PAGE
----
IMF governance reforms were agreed the week before the G20 Summit. One decision – to increase IMF resources but not by much – may matter for the IMF’s role in a still-unsettled Eurozone – if Ireland’s problem becomes Portugal’s and so on.
For a full and nicely balanced assessment of the reforms from Ted Truman, including on resources, go here. Among other things, unpacks a couple of little-known and little-understood facts that are (though he doesn’t say so directly) about the role of the USA – the poor man with good ideas.
First: the poor man part.
Ted explains that the otherwise to-be-applauded doubling of quotas (which among other things affect how much each member can borrow) does not amount to a serious increase in the IMF’s lending capacity. If you wished for a really bigger global lender of last resort (given our bigger and more volatile global economy in which emerging markets among others are accumulating reserves as an alternative and costly substitute for a bigger IMF), you didn’t get it. The doubling of quotas does not double lending capacity. The increase in lending capacity is $275 billion (to a total of $750 billion). The reason? Some countries, including the United States, will “reposition” prior contributions to the Fund’s NAB (New Agreement to Borrow) into permanent IMF facilities. The NAB got beefed up with voluntary contributions in early 2009, when at the London G20 the need to ensure developing countries could participate in a global stimulus was obvious --for why and how go here). By repositioning its already agreed (with Congress) contributions, the U.S. Administration avoided the need to ask Congress for more.
Second: The good idea part. Ted reminds us that U.S. Treasury Secretary Geithner got the ball rolling, finally, on distribution of chairs, on which the Europeans have been endlessly and hopelessly unable and unwilling to yield their grip on eight plus out of 24 chairs (the plus having to do with partial ownership of others’ “chairs” as in Spain being part of a non-European constituency). The IMF Articles of Agreement allow for only 20 chairs. In August this year Geithner suddenly refused to once again go along with what had become a pro forma agreement to have 24. That increased enormously the pressure on the Europeans, since it would have been developing countries under current rules who lost chairs. The Europeans did then work out among themselves how to let go of two chairs They don’t actually have to do that for another two years, and if all else isn’t formally agreed then, until at least 2014. Governance reform at the IMF is not for the ambitious or the impatient.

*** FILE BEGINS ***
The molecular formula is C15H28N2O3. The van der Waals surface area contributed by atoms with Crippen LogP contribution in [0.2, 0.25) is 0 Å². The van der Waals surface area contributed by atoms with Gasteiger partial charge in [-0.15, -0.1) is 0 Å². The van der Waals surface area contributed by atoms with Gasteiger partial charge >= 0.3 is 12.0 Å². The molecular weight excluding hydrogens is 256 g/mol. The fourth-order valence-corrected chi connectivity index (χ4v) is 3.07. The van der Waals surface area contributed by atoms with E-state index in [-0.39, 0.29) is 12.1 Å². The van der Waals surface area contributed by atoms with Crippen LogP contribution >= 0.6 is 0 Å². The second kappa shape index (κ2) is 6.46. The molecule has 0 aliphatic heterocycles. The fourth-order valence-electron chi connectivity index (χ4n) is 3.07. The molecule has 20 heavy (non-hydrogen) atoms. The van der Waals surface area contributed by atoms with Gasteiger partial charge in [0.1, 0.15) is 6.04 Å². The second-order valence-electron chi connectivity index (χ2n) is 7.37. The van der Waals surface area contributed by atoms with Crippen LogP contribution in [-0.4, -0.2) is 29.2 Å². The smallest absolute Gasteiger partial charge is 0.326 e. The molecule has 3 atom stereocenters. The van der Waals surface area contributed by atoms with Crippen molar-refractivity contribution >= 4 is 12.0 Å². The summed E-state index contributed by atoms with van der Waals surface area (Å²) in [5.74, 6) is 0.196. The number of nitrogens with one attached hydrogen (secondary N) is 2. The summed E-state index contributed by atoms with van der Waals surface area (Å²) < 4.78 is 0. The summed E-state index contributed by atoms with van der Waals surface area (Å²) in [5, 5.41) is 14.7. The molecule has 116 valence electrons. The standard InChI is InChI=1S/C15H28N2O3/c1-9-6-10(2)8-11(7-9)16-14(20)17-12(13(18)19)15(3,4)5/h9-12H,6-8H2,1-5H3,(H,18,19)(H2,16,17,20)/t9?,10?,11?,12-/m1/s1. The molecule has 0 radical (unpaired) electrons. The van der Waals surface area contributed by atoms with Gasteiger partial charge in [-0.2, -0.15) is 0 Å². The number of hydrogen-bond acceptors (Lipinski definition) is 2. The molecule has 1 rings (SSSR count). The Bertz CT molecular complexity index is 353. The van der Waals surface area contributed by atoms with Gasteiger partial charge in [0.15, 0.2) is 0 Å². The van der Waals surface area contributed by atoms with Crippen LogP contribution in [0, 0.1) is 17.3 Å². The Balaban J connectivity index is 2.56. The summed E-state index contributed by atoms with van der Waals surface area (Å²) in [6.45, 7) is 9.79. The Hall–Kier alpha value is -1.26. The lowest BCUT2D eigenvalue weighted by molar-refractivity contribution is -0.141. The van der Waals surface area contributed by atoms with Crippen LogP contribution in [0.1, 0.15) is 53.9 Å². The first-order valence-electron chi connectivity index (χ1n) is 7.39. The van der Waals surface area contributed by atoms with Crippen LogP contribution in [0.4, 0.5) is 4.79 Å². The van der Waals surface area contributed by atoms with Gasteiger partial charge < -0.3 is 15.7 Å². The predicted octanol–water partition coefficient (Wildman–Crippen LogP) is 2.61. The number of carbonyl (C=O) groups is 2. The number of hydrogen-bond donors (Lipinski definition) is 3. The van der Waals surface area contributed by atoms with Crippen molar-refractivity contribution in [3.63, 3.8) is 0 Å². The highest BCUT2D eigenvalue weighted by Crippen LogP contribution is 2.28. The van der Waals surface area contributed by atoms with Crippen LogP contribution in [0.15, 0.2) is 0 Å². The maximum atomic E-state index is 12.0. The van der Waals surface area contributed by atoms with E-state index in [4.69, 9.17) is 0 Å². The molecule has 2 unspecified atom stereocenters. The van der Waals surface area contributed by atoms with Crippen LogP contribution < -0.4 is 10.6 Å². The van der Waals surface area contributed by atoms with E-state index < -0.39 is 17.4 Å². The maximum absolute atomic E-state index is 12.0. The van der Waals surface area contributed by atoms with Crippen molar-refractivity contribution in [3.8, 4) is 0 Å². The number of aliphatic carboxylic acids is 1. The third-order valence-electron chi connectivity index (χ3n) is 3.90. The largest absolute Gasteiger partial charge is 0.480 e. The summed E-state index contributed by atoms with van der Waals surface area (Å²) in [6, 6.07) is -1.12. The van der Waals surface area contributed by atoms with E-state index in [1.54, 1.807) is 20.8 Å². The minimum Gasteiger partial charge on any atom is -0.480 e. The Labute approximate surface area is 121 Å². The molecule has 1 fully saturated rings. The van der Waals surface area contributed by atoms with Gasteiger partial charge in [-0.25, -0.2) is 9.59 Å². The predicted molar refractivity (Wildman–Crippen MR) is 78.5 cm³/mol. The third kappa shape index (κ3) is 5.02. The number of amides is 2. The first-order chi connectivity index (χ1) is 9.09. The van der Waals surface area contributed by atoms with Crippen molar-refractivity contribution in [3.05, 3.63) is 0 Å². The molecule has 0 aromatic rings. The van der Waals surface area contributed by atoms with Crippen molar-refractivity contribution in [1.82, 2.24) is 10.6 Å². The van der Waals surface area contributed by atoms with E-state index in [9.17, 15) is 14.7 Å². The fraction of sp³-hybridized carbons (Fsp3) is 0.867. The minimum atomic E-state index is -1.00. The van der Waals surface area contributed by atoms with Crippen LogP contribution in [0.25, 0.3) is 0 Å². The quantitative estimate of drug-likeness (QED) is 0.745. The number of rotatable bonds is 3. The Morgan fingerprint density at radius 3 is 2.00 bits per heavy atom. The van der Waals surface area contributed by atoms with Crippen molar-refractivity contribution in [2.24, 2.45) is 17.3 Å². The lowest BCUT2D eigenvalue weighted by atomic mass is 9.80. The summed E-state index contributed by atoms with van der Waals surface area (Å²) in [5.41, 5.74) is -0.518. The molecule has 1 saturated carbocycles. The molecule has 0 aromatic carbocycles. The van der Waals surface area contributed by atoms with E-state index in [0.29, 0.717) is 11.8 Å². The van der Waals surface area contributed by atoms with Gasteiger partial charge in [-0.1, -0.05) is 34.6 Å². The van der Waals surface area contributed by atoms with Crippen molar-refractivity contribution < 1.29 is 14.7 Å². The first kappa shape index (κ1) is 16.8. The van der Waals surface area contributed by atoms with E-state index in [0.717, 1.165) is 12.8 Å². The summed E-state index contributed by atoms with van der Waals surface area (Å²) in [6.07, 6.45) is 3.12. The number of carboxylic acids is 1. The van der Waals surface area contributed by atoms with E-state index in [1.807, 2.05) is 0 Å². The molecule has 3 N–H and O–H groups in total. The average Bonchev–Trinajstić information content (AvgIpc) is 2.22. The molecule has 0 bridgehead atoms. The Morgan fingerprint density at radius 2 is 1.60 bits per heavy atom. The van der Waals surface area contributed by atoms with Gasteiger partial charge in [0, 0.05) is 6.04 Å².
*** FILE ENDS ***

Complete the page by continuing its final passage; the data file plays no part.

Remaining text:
My quibble: Ted says that double majority voting on all votes at the IMF would be ridiculous. Yes that is so. It is so ridiculous it strikes me as a straw man that cuts off rather than advances a reasonable debate about its merits for at least one key decision: the election of the head of the IMF (and the World Bank, and in various forms other international institutions), as I’ve argued here (and for a full explication go here). Maybe it makes sense also for a selected few other key decisions, where the tyranny of the voting majority ought to be avoided.
How about IMF management work with a Board committee (with one low-income African constituency, one BRIC and one advanced economy on it) to assess the risks and benefits of double majority voting for the next IMF head, and consider systematically what (few) other decisions should require some sort of special majorities of country members as well as weighted votes. In next round I hope Jo-Marie Griesgraber at the New Rules for Global Finance Coalition will lead think tank and civil society advocates of IMF reform in pushing for some next step along those lines.